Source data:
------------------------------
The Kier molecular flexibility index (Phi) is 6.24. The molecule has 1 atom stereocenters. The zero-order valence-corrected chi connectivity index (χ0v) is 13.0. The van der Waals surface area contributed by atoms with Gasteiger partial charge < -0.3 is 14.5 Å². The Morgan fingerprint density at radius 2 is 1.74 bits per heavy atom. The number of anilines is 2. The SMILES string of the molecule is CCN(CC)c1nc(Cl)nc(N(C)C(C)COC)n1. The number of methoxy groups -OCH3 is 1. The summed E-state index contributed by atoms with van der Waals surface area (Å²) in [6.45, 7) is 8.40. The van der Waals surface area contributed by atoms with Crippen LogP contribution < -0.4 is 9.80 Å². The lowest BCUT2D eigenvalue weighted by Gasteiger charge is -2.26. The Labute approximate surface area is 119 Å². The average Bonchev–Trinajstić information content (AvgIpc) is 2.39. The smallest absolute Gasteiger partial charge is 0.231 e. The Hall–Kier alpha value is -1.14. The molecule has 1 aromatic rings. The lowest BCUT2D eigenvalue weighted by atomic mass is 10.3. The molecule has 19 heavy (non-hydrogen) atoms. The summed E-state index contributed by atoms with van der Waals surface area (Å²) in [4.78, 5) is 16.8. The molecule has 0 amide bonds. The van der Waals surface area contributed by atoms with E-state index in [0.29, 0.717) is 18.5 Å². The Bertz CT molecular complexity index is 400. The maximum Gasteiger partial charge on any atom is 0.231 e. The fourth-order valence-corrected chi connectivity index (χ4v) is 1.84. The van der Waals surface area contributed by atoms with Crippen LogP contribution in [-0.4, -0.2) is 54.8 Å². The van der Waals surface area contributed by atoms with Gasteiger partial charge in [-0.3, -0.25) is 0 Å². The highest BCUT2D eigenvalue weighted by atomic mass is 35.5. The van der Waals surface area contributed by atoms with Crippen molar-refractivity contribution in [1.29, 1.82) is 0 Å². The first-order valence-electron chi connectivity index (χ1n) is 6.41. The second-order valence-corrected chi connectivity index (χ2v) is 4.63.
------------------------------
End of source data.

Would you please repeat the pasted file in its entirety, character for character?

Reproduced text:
The Kier molecular flexibility index (Phi) is 6.24. The molecule has 1 atom stereocenters. The zero-order valence-corrected chi connectivity index (χ0v) is 13.0. The van der Waals surface area contributed by atoms with Gasteiger partial charge < -0.3 is 14.5 Å². The Morgan fingerprint density at radius 2 is 1.74 bits per heavy atom. The number of anilines is 2. The SMILES string of the molecule is CCN(CC)c1nc(Cl)nc(N(C)C(C)COC)n1. The number of methoxy groups -OCH3 is 1. The summed E-state index contributed by atoms with van der Waals surface area (Å²) in [6.45, 7) is 8.40. The van der Waals surface area contributed by atoms with Crippen LogP contribution < -0.4 is 9.80 Å². The lowest BCUT2D eigenvalue weighted by Gasteiger charge is -2.26. The Labute approximate surface area is 119 Å². The average Bonchev–Trinajstić information content (AvgIpc) is 2.39. The smallest absolute Gasteiger partial charge is 0.231 e. The Hall–Kier alpha value is -1.14. The molecule has 1 aromatic rings. The lowest BCUT2D eigenvalue weighted by atomic mass is 10.3. The molecule has 19 heavy (non-hydrogen) atoms. The summed E-state index contributed by atoms with van der Waals surface area (Å²) in [4.78, 5) is 16.8. The molecule has 0 amide bonds. The van der Waals surface area contributed by atoms with E-state index in [0.29, 0.717) is 18.5 Å². The Bertz CT molecular complexity index is 400. The maximum Gasteiger partial charge on any atom is 0.231 e. The fourth-order valence-corrected chi connectivity index (χ4v) is 1.84. The van der Waals surface area contributed by atoms with Crippen LogP contribution in [-0.4, -0.2) is 54.8 Å². The van der Waals surface area contributed by atoms with Gasteiger partial charge in [-0.3, -0.25) is 0 Å². The highest BCUT2D eigenvalue weighted by atomic mass is 35.5. The van der Waals surface area contributed by atoms with Crippen molar-refractivity contribution in [1.29, 1.82) is 0 Å². The first-order valence-electron chi connectivity index (χ1n) is 6.41. The second-order valence-corrected chi connectivity index (χ2v) is 4.63.